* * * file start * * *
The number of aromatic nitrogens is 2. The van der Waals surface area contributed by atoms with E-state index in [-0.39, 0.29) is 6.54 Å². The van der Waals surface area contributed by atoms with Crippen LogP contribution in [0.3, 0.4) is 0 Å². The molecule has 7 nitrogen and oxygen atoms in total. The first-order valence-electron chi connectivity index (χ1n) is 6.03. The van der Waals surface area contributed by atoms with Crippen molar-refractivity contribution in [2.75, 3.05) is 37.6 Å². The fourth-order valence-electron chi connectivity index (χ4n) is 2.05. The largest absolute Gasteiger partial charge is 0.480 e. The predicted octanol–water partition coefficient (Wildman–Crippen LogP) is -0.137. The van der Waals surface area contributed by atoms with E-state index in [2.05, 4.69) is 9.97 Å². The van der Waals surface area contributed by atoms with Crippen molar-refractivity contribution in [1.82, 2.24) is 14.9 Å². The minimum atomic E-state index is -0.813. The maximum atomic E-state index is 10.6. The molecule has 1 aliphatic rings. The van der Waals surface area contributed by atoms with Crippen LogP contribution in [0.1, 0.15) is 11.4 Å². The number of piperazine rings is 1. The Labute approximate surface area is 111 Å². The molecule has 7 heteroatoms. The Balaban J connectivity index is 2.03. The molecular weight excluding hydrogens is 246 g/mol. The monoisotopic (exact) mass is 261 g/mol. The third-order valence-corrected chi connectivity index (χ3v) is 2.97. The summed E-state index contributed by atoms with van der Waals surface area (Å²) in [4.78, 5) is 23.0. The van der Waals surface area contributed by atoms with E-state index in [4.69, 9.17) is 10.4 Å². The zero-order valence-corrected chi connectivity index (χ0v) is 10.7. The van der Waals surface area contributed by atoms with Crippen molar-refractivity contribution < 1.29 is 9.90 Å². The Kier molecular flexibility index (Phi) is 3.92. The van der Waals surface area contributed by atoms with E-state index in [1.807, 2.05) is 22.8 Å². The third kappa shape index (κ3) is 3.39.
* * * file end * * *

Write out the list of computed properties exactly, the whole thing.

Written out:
The number of aromatic nitrogens is 2. The van der Waals surface area contributed by atoms with E-state index in [-0.39, 0.29) is 6.54 Å². The van der Waals surface area contributed by atoms with Crippen LogP contribution in [0.3, 0.4) is 0 Å². The molecule has 7 nitrogen and oxygen atoms in total. The first-order valence-electron chi connectivity index (χ1n) is 6.03. The van der Waals surface area contributed by atoms with Crippen molar-refractivity contribution in [2.75, 3.05) is 37.6 Å². The fourth-order valence-electron chi connectivity index (χ4n) is 2.05. The largest absolute Gasteiger partial charge is 0.480 e. The predicted octanol–water partition coefficient (Wildman–Crippen LogP) is -0.137. The van der Waals surface area contributed by atoms with E-state index in [2.05, 4.69) is 9.97 Å². The van der Waals surface area contributed by atoms with Crippen molar-refractivity contribution in [1.82, 2.24) is 14.9 Å². The minimum atomic E-state index is -0.813. The maximum atomic E-state index is 10.6. The molecule has 1 aliphatic rings. The van der Waals surface area contributed by atoms with Crippen LogP contribution in [0.1, 0.15) is 11.4 Å². The number of piperazine rings is 1. The Labute approximate surface area is 111 Å². The molecule has 7 heteroatoms. The Balaban J connectivity index is 2.03. The molecular weight excluding hydrogens is 246 g/mol. The monoisotopic (exact) mass is 261 g/mol. The third-order valence-corrected chi connectivity index (χ3v) is 2.97. The summed E-state index contributed by atoms with van der Waals surface area (Å²) in [4.78, 5) is 23.0. The van der Waals surface area contributed by atoms with E-state index in [4.69, 9.17) is 10.4 Å². The zero-order valence-corrected chi connectivity index (χ0v) is 10.7. The van der Waals surface area contributed by atoms with Crippen molar-refractivity contribution < 1.29 is 9.90 Å². The Kier molecular flexibility index (Phi) is 3.92. The van der Waals surface area contributed by atoms with E-state index in [1.807, 2.05) is 22.8 Å². The third kappa shape index (κ3) is 3.39.